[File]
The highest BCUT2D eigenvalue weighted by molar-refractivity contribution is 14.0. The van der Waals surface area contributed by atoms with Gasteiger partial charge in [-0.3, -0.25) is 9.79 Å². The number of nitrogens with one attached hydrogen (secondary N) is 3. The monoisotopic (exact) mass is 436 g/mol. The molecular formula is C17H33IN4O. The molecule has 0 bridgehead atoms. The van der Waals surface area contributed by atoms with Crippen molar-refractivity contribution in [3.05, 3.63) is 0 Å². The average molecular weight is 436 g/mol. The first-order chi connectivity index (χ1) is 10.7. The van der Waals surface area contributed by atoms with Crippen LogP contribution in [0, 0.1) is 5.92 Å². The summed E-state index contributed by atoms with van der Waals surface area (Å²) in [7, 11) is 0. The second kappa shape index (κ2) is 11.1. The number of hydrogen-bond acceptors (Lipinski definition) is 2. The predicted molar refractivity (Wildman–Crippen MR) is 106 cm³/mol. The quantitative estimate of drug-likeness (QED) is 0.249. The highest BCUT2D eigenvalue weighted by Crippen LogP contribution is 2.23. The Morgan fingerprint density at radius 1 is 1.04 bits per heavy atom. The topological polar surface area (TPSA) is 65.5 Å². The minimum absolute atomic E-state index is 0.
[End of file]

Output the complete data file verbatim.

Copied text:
The highest BCUT2D eigenvalue weighted by molar-refractivity contribution is 14.0. The van der Waals surface area contributed by atoms with Gasteiger partial charge in [-0.3, -0.25) is 9.79 Å². The number of nitrogens with one attached hydrogen (secondary N) is 3. The monoisotopic (exact) mass is 436 g/mol. The molecular formula is C17H33IN4O. The molecule has 0 bridgehead atoms. The van der Waals surface area contributed by atoms with Crippen molar-refractivity contribution in [3.05, 3.63) is 0 Å². The average molecular weight is 436 g/mol. The first-order chi connectivity index (χ1) is 10.7. The van der Waals surface area contributed by atoms with Crippen LogP contribution in [0, 0.1) is 5.92 Å². The summed E-state index contributed by atoms with van der Waals surface area (Å²) in [7, 11) is 0. The second kappa shape index (κ2) is 11.1. The number of hydrogen-bond acceptors (Lipinski definition) is 2. The predicted molar refractivity (Wildman–Crippen MR) is 106 cm³/mol. The quantitative estimate of drug-likeness (QED) is 0.249. The highest BCUT2D eigenvalue weighted by Crippen LogP contribution is 2.23. The Morgan fingerprint density at radius 1 is 1.04 bits per heavy atom. The topological polar surface area (TPSA) is 65.5 Å². The minimum absolute atomic E-state index is 0.